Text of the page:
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Article
December 1979

Coronal Adenomas

Author Affiliations

From the Departments of Ophthalmology (Dr Bateman) and Pathology (Dr Foos) and the Jules Stein Eye Institute, UCLA School of Medicine, Los Angeles.

Arch Ophthalmol. 1979;97(12):2379-2384. doi:10.1001/archopht.1979.01020020595020
Abstract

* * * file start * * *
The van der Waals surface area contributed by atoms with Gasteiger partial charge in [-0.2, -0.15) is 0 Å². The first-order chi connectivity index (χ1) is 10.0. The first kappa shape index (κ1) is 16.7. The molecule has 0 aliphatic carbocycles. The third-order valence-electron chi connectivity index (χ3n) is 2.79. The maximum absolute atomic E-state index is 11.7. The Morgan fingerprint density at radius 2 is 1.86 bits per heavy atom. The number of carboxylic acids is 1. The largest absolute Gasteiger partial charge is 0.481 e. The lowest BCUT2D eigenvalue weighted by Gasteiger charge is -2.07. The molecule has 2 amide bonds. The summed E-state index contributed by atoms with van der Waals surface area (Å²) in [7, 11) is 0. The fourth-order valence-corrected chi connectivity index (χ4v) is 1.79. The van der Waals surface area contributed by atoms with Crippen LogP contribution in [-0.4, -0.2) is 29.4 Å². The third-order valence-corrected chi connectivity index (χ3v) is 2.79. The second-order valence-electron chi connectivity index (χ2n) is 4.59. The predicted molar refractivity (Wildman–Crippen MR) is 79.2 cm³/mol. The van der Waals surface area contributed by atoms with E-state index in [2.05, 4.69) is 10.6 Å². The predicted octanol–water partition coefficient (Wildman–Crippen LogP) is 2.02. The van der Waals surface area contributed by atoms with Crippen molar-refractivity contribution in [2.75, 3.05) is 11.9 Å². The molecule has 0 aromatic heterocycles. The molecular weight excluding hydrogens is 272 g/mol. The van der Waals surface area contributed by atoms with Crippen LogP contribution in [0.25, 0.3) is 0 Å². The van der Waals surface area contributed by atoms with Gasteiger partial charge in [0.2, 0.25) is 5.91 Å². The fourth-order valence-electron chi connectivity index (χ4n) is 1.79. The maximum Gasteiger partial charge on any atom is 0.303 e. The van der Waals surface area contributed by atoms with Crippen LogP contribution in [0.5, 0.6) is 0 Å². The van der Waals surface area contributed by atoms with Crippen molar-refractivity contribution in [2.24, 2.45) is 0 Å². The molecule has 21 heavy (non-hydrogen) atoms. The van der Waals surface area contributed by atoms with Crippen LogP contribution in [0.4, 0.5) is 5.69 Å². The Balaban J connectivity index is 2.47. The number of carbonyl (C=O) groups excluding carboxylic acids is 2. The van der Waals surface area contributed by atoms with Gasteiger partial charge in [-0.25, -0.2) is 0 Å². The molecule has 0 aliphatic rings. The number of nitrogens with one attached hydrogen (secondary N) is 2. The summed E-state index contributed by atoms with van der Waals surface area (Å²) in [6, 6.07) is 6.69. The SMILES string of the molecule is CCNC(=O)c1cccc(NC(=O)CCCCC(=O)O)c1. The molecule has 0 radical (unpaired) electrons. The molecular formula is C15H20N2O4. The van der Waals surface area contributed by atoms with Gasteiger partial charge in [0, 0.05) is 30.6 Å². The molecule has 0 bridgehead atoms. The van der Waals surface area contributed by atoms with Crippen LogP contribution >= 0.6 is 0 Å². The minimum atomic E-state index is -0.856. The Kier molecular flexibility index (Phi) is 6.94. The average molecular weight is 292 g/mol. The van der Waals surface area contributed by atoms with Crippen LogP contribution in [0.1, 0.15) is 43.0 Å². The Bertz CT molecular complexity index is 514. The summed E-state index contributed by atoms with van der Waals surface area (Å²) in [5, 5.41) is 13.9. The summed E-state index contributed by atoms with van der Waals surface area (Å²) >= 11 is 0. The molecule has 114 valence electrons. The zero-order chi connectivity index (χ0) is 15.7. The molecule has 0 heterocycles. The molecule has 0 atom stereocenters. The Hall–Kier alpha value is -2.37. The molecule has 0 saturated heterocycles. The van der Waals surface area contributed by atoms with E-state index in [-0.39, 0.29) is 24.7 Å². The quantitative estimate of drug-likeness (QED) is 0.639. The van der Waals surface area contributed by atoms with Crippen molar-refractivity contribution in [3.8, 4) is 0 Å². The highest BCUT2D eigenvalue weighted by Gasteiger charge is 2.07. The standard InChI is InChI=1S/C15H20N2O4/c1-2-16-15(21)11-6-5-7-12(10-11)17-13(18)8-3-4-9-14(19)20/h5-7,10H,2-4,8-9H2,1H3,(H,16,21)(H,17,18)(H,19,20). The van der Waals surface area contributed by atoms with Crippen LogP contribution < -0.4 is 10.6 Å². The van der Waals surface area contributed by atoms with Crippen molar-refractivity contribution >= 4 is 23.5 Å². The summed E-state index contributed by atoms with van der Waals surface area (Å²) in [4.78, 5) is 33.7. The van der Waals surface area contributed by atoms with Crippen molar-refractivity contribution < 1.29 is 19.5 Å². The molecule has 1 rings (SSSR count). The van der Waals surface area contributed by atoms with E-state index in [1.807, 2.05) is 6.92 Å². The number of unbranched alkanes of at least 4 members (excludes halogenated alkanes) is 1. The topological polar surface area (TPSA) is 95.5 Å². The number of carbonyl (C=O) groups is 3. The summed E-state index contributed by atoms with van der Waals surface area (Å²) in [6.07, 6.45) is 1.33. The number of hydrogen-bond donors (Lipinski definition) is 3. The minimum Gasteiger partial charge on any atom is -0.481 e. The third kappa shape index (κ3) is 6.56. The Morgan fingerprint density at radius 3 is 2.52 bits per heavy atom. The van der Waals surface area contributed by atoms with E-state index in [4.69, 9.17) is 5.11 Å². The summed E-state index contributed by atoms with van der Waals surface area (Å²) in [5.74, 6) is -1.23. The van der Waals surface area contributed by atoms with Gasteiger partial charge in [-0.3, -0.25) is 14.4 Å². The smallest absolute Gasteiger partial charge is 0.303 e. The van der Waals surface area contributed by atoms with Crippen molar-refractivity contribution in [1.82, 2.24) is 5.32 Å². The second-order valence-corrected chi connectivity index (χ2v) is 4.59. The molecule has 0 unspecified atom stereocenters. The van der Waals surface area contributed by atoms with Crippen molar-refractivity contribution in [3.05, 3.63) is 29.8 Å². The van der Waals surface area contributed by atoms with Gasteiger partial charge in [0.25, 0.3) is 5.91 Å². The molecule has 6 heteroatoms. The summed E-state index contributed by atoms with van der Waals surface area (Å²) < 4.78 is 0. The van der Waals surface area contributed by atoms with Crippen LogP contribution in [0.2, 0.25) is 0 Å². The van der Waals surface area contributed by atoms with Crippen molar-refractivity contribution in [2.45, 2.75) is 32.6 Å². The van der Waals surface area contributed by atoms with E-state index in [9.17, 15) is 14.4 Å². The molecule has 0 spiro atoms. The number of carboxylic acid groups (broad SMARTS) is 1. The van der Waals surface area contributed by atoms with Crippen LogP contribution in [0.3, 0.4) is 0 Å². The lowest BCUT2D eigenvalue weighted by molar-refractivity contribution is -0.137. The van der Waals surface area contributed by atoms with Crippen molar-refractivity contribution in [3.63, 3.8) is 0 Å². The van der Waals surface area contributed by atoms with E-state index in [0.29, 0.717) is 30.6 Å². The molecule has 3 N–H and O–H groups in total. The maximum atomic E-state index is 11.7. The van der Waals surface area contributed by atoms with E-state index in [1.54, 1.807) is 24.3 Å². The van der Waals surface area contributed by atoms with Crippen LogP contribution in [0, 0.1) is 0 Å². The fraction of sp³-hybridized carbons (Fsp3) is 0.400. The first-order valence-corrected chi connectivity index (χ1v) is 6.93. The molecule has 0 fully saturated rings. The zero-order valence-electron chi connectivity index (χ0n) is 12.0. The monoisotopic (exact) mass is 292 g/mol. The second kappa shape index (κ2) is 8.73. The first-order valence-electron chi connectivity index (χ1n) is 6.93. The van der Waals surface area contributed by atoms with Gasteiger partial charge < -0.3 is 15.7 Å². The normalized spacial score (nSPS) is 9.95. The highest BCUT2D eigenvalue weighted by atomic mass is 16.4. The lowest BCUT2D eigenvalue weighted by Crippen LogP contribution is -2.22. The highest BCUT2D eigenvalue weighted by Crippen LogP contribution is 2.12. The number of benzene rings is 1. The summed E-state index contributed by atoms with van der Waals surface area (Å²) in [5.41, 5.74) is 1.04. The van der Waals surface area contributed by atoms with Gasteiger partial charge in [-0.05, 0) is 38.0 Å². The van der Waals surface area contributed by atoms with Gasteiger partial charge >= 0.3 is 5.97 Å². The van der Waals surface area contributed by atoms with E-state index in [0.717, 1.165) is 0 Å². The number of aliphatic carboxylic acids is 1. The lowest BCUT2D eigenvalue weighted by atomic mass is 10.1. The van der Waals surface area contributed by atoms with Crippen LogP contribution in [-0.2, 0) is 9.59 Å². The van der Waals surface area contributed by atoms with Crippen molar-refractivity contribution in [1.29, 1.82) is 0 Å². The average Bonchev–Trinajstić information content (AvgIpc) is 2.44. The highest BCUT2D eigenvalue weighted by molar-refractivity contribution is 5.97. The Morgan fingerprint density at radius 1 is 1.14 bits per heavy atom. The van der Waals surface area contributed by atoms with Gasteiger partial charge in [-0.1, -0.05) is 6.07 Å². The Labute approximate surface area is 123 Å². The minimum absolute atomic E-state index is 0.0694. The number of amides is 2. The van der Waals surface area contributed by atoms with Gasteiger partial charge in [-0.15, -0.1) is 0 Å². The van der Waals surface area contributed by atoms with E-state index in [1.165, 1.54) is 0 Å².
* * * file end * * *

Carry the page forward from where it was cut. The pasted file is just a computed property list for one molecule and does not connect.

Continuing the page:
• The incidence and morphologic features of coronal adenomas, benign epithelial tumors of the ciliary processes, were studied in 500 autopsy cases. Macroscopically, coronal adenomas are white, globular, often cystic in appearance, of limited growth potential, and found only on the ciliary processes. Microscopically, they contain convoluted sheets or tubes of nonpigmented epithelium, between which are found varying amounts of amorphous eosinophilic, PAS-positive, extracellular material. Coronal adenomas were present in 153 (31%) of 500 cases, were bilateral in 23 (15%), and were thus present in 176 (18%) of the 1,000 eyes examined. Two clinically important complications of coronal adenomas were found, sectoral cataracts and misdiagnosis as iris tumor.

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